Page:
Non-alcoholic fatty liver disease

Non-alcoholic fatty liver disease (NAFLD) occurs when fat is deposited into hepatocytes without a known cause (such as with alcoholic fatty liver disease). The deposition of fat may lead to hepatic inflammation (hepatitis) and may eventually lead to cirrhosis.


"Non-alcoholic fatty liver disease" (NAFLD) is differentiated by some into:

  • non-alcoholic fatty liver (NAFL)
    • signs of hepatic inflammation are absent
  • non-alcoholic steatohepatitis (NASH)
    • signs of hepatic inflammation are present


NAFLD has a prevalence of ~30% (range 10-46%) in the U.S. and a prevalence worldwide of 6-35% . NASH has a prevalence of 3-5% .

It is more commonly seen at ages 40-60. No gender predominance has been noted.

Clinical presentation

Often asymptomatic, although vague abdominal pain has been reported. Hepatomegaly has been reported in a minority of patients. Elevated liver enzymes (such as AST/ALT) may be present, especially with NASH.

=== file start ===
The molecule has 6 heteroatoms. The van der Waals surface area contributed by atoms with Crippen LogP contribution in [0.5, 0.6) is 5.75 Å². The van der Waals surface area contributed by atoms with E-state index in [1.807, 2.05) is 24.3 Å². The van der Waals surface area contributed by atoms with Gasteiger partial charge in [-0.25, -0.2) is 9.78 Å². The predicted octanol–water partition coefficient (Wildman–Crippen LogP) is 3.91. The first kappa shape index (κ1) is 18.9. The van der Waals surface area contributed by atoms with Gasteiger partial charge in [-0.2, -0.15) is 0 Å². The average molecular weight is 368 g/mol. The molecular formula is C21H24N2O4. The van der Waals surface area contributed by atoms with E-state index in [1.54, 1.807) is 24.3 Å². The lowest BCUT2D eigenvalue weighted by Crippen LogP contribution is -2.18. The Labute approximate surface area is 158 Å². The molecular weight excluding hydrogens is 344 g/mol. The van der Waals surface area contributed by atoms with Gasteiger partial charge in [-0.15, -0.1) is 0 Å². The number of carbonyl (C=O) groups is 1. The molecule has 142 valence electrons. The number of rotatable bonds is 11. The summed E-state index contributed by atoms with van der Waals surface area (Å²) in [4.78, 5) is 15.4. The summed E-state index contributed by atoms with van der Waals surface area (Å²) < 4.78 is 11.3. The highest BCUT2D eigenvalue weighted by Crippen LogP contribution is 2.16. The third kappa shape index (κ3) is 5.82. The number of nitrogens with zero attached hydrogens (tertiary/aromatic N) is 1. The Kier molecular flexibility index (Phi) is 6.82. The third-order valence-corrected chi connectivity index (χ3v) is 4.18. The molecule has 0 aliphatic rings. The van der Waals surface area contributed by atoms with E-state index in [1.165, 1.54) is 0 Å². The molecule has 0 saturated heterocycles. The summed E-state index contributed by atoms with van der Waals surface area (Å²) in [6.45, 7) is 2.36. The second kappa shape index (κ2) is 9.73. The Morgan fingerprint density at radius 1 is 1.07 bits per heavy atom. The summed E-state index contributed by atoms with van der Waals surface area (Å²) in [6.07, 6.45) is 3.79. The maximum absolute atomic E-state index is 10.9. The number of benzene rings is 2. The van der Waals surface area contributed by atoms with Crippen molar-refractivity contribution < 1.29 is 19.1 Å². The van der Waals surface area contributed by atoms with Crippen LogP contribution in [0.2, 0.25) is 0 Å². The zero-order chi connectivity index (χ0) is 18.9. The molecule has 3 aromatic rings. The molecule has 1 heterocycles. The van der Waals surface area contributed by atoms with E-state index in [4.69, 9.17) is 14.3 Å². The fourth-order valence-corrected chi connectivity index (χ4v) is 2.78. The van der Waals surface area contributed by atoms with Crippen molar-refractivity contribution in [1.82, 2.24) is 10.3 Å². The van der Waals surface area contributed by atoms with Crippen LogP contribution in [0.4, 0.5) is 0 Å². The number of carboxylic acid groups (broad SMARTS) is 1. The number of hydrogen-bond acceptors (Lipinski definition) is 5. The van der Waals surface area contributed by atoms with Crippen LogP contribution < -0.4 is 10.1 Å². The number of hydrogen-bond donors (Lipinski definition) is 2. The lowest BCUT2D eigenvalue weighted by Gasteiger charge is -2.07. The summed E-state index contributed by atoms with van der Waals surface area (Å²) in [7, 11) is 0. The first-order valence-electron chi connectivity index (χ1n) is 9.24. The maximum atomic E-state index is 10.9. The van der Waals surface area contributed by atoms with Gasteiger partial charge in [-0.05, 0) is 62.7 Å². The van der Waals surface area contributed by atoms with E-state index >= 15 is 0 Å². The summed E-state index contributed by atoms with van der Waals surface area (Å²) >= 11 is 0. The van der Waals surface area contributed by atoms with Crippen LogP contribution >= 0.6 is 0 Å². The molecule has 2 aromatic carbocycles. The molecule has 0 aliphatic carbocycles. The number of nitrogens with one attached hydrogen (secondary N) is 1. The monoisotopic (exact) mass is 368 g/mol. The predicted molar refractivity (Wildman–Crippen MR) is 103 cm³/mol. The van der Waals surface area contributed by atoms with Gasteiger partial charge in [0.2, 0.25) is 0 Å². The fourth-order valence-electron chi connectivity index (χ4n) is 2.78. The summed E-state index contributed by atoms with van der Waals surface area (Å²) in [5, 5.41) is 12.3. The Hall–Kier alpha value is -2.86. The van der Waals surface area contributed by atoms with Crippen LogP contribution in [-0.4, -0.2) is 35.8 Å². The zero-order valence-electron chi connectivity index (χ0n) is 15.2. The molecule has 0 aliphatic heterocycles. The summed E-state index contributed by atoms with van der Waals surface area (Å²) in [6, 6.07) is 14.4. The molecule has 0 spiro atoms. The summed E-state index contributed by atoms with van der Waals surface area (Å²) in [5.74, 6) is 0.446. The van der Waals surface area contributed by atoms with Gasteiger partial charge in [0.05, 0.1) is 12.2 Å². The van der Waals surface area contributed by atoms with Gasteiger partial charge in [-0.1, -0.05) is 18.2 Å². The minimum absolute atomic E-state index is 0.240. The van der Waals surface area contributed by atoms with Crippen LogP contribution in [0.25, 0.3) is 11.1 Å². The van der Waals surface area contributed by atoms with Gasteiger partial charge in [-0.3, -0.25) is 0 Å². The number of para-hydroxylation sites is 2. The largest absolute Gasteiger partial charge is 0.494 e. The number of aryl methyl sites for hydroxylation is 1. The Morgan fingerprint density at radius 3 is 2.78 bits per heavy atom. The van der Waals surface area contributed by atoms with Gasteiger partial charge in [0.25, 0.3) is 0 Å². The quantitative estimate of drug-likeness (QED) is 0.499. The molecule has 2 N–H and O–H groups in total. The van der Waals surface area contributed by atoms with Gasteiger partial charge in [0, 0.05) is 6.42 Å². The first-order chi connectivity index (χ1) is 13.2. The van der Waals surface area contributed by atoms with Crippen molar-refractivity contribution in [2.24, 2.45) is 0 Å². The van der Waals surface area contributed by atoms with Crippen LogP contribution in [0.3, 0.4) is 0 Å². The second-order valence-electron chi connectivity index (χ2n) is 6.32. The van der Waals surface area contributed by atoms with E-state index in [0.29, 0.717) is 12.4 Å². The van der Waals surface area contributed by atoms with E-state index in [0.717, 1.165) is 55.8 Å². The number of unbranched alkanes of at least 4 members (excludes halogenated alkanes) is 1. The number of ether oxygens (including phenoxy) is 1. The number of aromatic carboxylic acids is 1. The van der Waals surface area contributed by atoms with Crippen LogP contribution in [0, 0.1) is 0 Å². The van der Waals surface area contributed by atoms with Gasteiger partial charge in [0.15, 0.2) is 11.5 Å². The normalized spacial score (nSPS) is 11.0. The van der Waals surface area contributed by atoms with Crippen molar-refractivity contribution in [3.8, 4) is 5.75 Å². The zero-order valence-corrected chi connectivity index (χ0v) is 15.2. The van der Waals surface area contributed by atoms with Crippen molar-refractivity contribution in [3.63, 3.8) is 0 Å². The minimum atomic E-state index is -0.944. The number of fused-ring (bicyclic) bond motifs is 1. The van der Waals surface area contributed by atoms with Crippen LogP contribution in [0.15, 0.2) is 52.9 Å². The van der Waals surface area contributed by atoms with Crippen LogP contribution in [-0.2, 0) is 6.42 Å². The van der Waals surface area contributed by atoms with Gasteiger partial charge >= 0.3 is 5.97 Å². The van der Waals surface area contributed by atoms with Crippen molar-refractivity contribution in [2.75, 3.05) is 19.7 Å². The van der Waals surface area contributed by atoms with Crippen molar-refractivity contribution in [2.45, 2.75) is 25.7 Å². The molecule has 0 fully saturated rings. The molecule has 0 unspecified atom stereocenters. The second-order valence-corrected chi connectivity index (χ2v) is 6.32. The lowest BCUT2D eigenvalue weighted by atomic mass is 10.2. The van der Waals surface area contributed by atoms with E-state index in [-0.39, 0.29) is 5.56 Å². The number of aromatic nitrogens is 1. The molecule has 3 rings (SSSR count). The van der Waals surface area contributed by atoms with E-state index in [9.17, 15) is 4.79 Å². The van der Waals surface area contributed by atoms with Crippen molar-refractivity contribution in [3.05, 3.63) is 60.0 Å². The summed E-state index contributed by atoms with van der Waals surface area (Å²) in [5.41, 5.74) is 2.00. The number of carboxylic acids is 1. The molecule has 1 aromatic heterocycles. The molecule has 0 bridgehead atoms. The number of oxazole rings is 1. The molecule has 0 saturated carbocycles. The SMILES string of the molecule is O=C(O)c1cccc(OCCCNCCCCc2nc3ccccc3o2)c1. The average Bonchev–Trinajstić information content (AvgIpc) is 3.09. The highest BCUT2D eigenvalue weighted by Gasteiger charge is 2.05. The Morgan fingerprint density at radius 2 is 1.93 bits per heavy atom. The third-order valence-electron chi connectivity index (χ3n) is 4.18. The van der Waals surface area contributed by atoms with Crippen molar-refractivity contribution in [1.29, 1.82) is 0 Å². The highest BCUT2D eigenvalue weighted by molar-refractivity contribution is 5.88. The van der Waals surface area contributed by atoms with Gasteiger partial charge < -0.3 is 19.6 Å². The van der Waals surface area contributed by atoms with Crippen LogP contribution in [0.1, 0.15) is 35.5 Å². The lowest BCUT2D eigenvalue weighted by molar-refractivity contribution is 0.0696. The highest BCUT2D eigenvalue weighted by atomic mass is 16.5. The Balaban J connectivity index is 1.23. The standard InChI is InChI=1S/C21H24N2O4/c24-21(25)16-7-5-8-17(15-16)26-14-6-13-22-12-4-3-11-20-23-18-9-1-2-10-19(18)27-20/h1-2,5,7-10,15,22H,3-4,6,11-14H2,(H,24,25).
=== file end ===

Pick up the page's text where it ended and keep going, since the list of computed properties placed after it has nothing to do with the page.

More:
The pathogenesis fo NAFLD is not well understood, but it has been associated with dysmetabolic conditions:

Radiographic features

The role of imaging is to demonstrate fat deposition in the liver, determine if cirrhotic changes are present, and to exclude other possible diagnoses. For general features of fatty deposition in the liver, see diffuse hepatic steatosis.

Liver biopsy may be needed in indeterminate situations to establish the diagnosis.

  • diffuse hypoattenuation of the liver relative to the spleen
    • non-contrast liver attenuation of <40 HU is specific, but not sensitive for diffuse hepatic steatosis
  • IP/OP: drop in signal intensity in liver on the out-of-phase sequence, compatible with intracellular lipid deposition

Treatment and prognosis

No definitive treatment has been established for NAFLD, but weight loss is thought to eliminate one of the factors contributing to the condition.

Patients who develop cirrhosis from NASH are treated similarly to other patients with cirrhosis.

Differential diagnosis

See also